Life gaining is easier, and potentially unlimited: A deck will never be bigger than its starting size, but a life total can go up forever. Of course, infinite deck recursion is fairly simple, but it’s also very uncommon.
Mass damage prevention: You can’t prevent decking, at least not in the way you can prevent decking; there is no Circle of Protection: Decking.
More bang for your buck: Consider some cards like Traumatize. For five mana you nail half their deck. There is no card that makes your opponent lose half their life for five mana. Despite the 3:1 ratio, some decking strategies can be more efficient than damage ever could be.
Of course, the Traumatize argument works in reverse: If you consider Reminisce, you should be reminded that there is no 3 casting cost card that returns your life total back to 20 either. This is the downfall of a decking strategy. If you know it’s coming, it’s easy to prepare for, especially in a tournament format where you can just sideboard your hate. Thusly, decking strategies are only good for casual play, or the occasional surprise attack on a tourney scene.
What am I saying, “ONLY good for casual play.” Yeesh, have I turned capitalist nazi? There’s nothing wrong with casual play!
Hurrah for decking! Champion of the proletariat!
Sorry for the outburst. Back to the topic: How to use Dreamborn Muse…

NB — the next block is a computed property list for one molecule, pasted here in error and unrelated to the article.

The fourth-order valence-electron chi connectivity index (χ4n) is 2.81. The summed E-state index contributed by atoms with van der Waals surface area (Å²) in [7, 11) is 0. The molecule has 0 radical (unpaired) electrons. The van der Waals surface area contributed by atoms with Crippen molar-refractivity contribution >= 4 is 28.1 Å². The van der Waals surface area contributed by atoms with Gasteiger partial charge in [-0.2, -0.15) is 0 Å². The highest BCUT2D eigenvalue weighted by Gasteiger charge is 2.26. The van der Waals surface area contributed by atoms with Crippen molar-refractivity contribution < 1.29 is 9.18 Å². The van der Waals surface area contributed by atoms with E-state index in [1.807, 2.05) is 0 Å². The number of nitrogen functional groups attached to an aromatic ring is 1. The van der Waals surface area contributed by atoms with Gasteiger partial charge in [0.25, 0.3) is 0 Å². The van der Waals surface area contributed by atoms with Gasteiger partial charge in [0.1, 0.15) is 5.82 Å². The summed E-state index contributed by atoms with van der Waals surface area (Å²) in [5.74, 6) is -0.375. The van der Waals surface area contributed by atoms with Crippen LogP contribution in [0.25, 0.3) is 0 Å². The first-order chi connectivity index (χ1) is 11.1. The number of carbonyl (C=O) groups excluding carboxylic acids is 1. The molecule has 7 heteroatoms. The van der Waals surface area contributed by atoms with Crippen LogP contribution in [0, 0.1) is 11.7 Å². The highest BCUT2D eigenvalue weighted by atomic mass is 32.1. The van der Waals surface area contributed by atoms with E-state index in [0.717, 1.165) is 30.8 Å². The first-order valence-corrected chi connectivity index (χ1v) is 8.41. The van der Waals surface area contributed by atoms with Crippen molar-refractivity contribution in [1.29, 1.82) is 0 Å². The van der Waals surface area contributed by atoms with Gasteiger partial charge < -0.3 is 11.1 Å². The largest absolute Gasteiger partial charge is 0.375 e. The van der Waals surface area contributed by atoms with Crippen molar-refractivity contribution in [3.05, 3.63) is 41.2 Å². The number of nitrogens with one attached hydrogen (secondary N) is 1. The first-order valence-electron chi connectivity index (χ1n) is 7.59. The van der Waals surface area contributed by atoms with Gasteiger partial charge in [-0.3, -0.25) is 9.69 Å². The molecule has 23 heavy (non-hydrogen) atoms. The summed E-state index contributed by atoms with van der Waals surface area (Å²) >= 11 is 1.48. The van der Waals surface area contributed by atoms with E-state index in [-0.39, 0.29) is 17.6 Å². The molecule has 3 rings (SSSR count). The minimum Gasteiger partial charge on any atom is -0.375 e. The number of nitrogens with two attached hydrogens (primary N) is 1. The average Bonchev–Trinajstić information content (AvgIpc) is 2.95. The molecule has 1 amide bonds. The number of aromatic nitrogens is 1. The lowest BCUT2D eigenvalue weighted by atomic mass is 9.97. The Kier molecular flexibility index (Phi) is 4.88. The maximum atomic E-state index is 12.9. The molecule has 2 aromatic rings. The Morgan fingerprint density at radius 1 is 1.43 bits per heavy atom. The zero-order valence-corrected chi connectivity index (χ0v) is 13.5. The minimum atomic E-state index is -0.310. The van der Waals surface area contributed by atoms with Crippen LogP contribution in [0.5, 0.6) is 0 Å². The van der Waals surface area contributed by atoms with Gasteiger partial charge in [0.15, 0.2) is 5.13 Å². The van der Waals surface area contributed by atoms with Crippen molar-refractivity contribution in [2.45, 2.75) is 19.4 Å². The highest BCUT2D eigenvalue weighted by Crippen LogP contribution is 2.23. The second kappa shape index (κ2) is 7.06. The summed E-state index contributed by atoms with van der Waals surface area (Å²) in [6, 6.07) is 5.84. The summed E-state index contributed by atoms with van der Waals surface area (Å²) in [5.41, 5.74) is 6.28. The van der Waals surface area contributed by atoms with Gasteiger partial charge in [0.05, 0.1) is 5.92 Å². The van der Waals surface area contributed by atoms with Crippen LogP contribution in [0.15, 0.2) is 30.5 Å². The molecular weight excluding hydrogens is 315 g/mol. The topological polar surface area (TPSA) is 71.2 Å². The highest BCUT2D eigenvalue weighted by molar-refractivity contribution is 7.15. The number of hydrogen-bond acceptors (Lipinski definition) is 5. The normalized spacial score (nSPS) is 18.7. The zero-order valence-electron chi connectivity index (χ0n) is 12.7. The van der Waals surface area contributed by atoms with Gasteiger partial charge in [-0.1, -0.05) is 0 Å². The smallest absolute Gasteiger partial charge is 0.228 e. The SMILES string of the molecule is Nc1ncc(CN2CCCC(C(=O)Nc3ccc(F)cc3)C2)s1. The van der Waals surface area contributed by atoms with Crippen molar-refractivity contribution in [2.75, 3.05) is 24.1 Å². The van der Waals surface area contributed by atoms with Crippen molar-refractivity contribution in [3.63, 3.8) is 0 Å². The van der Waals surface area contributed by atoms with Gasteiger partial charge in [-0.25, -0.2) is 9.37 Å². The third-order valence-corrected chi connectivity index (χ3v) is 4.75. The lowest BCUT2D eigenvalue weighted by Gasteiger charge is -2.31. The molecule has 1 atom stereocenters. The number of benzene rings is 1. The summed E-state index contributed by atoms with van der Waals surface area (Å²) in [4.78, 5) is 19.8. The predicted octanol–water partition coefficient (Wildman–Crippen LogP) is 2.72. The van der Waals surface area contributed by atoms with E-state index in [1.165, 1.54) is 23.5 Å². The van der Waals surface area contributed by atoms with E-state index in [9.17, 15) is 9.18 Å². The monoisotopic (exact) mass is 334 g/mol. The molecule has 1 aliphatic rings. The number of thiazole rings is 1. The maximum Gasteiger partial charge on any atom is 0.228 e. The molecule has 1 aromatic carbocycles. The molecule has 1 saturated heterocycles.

Well to gain the advantage over your opponent with a Dreamborn Muse, you need to keep your hand size smaller than theirs. Furthermore, since you are trying to deck them, not damage them, standard offenses won’t be as prominent in your deck, which consequently means that you won’t be as prepared to put up a direct fight against their creatures.
So let’s see… low hand size … defense against creatures … low hand size … defense against creatures.
Duh: Ensnaring Bridge
What else might work in such a deck? Cephalid Brokers become about as versatile as Swiss army knives here. You get to see more cards without making your hand size bigger and once you’re established, you can target your opponent, essentially Millstoning them, (Speaking of which, don’t forget the Millstones).
The faithful will be sure to keep their opponent’s hand size big with those Wheel and Deals they tucked away in their rare binder.
Alas, the potential seems amazing. Throw in some more decking abilities, plus some alternative offensive contingencies, and you got yourself a quality rogue deck.
Well, until next time. Thanks for reading!